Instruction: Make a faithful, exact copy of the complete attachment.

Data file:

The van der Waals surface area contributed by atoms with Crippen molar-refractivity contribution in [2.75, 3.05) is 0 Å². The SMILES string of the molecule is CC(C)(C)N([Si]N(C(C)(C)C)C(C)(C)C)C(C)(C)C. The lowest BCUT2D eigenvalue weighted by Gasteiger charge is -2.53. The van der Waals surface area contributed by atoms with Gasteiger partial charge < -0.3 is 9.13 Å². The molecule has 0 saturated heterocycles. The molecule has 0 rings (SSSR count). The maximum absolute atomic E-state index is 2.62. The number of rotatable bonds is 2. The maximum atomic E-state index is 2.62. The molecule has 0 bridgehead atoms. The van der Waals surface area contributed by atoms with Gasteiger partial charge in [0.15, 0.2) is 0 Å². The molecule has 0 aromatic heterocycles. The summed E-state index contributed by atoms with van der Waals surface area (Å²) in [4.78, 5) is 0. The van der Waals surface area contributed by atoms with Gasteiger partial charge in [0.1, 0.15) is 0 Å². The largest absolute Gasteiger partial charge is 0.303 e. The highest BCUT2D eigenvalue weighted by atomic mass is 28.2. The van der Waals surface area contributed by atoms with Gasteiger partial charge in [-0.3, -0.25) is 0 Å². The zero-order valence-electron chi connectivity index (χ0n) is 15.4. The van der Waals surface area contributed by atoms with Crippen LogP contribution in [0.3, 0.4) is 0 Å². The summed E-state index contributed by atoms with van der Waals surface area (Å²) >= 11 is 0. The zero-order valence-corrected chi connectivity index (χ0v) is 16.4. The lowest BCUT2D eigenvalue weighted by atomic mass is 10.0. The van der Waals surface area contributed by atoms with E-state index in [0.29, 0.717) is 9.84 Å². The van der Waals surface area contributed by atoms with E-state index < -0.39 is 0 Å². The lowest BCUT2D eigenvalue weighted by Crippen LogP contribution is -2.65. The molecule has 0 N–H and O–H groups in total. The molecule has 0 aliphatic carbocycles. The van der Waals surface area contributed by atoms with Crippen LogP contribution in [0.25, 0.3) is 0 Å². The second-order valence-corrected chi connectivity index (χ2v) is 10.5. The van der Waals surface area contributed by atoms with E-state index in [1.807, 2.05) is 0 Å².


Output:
The van der Waals surface area contributed by atoms with Crippen molar-refractivity contribution in [2.75, 3.05) is 0 Å². The SMILES string of the molecule is CC(C)(C)N([Si]N(C(C)(C)C)C(C)(C)C)C(C)(C)C. The lowest BCUT2D eigenvalue weighted by Gasteiger charge is -2.53. The van der Waals surface area contributed by atoms with Gasteiger partial charge < -0.3 is 9.13 Å². The molecule has 0 saturated heterocycles. The molecule has 0 rings (SSSR count). The maximum absolute atomic E-state index is 2.62. The number of rotatable bonds is 2. The maximum atomic E-state index is 2.62. The molecule has 0 bridgehead atoms. The van der Waals surface area contributed by atoms with Gasteiger partial charge in [0.15, 0.2) is 0 Å². The molecule has 0 aromatic heterocycles. The summed E-state index contributed by atoms with van der Waals surface area (Å²) in [4.78, 5) is 0. The van der Waals surface area contributed by atoms with Gasteiger partial charge in [0.1, 0.15) is 0 Å². The largest absolute Gasteiger partial charge is 0.303 e. The highest BCUT2D eigenvalue weighted by atomic mass is 28.2. The van der Waals surface area contributed by atoms with Gasteiger partial charge in [-0.3, -0.25) is 0 Å². The zero-order valence-electron chi connectivity index (χ0n) is 15.4. The van der Waals surface area contributed by atoms with Crippen LogP contribution in [0.3, 0.4) is 0 Å². The summed E-state index contributed by atoms with van der Waals surface area (Å²) >= 11 is 0. The zero-order valence-corrected chi connectivity index (χ0v) is 16.4. The lowest BCUT2D eigenvalue weighted by atomic mass is 10.0. The van der Waals surface area contributed by atoms with E-state index in [0.29, 0.717) is 9.84 Å². The van der Waals surface area contributed by atoms with E-state index < -0.39 is 0 Å². The lowest BCUT2D eigenvalue weighted by Crippen LogP contribution is -2.65. The molecule has 0 N–H and O–H groups in total. The molecule has 0 aliphatic carbocycles. The van der Waals surface area contributed by atoms with Crippen LogP contribution in [0.25, 0.3) is 0 Å². The second-order valence-corrected chi connectivity index (χ2v) is 10.5. The van der Waals surface area contributed by atoms with E-state index in [1.807, 2.05) is 0 Å².